“Fearsome” sanuki-udon noodle 恐るべきさぬきうどん

japanese cake

Some people are truly dedicated to noodles (soba, udon and ramen). “Sanuki 讃岐” is an area in kagawa prefecture 香川県 on shikoku island 四国.  It is famous for its udon noodle which is called “Sanuki Udon 讃岐うどん”.  There are many udon restaurants in this region of Sanuki and touring around these places appears to be popular among the dedicated. We like udon (but we are far from being udon connoisseurs) and often substitute it in western dishes for spaghetti.  We usually buy dried udon noodles (many of them are labeled “sanuki” udon). One day, when I was looking at dried udon noodles at the Japanese grocery store, I saw a package of semi dry udon noodle called “Fearsome” sanumi udon 恐るべきさぬきうどん. I was a bit curious as to what this was all about and got a package. 

I made this warm udon in broth or Kakeudon かけうどん  with a slice of barbecued pork, abura-age deep fried tofu and shimeji mushroom.

I also served my simmered “Kabocha” pumpkin.

The picture below shows a package of  “Fearsome” sanuki udon 恐るべきさぬきうどん.

The noodles are semi-dried and much longer (folded in half) and slightly thicker than the usual dried varieties. It takes a bit longer to cook as well. I cooked it as per the package instructions, washed it in cold running water and placed it in a broth on simmer. The noodle has a bit more bite or firmness in the center than regular noodles. It is good but we are not sure if it is worthwhile to specifically buy this kind.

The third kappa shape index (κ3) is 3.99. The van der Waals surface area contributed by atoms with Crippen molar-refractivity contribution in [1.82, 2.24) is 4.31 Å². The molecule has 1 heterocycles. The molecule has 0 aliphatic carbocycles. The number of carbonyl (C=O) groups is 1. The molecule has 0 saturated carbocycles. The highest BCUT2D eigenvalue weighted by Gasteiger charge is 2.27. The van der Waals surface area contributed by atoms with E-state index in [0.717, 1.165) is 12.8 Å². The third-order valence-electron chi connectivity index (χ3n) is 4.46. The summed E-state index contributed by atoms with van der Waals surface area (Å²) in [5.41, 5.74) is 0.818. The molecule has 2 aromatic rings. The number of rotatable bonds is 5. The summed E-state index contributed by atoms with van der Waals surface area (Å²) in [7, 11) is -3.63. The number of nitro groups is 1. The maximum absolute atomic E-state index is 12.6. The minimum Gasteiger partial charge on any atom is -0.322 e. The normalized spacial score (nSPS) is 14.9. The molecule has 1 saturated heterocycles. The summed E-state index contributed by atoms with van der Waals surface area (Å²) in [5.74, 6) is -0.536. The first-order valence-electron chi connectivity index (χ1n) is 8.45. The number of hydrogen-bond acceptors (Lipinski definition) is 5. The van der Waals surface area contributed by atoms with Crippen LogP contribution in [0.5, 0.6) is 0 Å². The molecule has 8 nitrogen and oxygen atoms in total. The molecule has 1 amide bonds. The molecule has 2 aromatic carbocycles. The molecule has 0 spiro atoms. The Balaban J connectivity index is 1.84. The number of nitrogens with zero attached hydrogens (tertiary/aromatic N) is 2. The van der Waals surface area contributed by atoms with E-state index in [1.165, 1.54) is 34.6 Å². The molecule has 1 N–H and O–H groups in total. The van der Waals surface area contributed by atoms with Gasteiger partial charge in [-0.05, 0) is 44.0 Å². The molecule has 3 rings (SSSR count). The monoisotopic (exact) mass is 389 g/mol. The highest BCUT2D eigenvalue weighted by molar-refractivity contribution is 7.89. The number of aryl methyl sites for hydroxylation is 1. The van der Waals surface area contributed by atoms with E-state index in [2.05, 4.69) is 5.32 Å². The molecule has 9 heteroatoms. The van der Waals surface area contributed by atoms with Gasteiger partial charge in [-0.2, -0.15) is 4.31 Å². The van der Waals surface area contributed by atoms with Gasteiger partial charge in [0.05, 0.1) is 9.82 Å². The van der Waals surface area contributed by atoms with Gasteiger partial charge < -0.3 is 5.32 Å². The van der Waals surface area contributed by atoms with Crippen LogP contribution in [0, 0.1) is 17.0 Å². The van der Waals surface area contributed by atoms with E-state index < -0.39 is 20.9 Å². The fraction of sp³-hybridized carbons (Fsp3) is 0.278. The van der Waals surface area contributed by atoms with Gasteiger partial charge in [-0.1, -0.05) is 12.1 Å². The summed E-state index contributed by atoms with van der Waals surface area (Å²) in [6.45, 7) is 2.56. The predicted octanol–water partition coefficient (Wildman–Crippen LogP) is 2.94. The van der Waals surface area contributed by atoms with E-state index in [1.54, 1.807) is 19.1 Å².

I used the noodles another time to make “Nabeyaki” udon 鍋焼きうどん. Since I had mochi 餅 left over from New Year, I also added mochi in a fried tofu pouch as well as simmered vegetables (daikon 大根, carrott, kon-nyaku コンニャク、all pre-cooked in a seasoned broth). I also added an egg and scallions.

Just before serving, I removed the tooth pick and cut the mochi in the pouch.

In this dish, I cooked the noodles with the other precooked items and the egg for 5 minutes. The noodles stayed rather firm in the center. These semi-dried udon noodles are good but since we are not dedicated connoisseurs of udon, the differences between this and the usual kind is not great enough to seek out this particular kind.

Digression alert: I later learned that “Osorubeki sanuki udon” 恐るべきさぬきうどん is the name of a column that appeared in a local magazine in Kagawa. The entire series of columns were published as multiple books by Kazutoshi Tao (田尾和俊). These book are a detailed guide of large and small udon noodle places in Kagawa which was said to have popularized udon tourism and restaurant tours. This particular noodle producer must be one of these udon places and must have somehow gotten the right to use this name.

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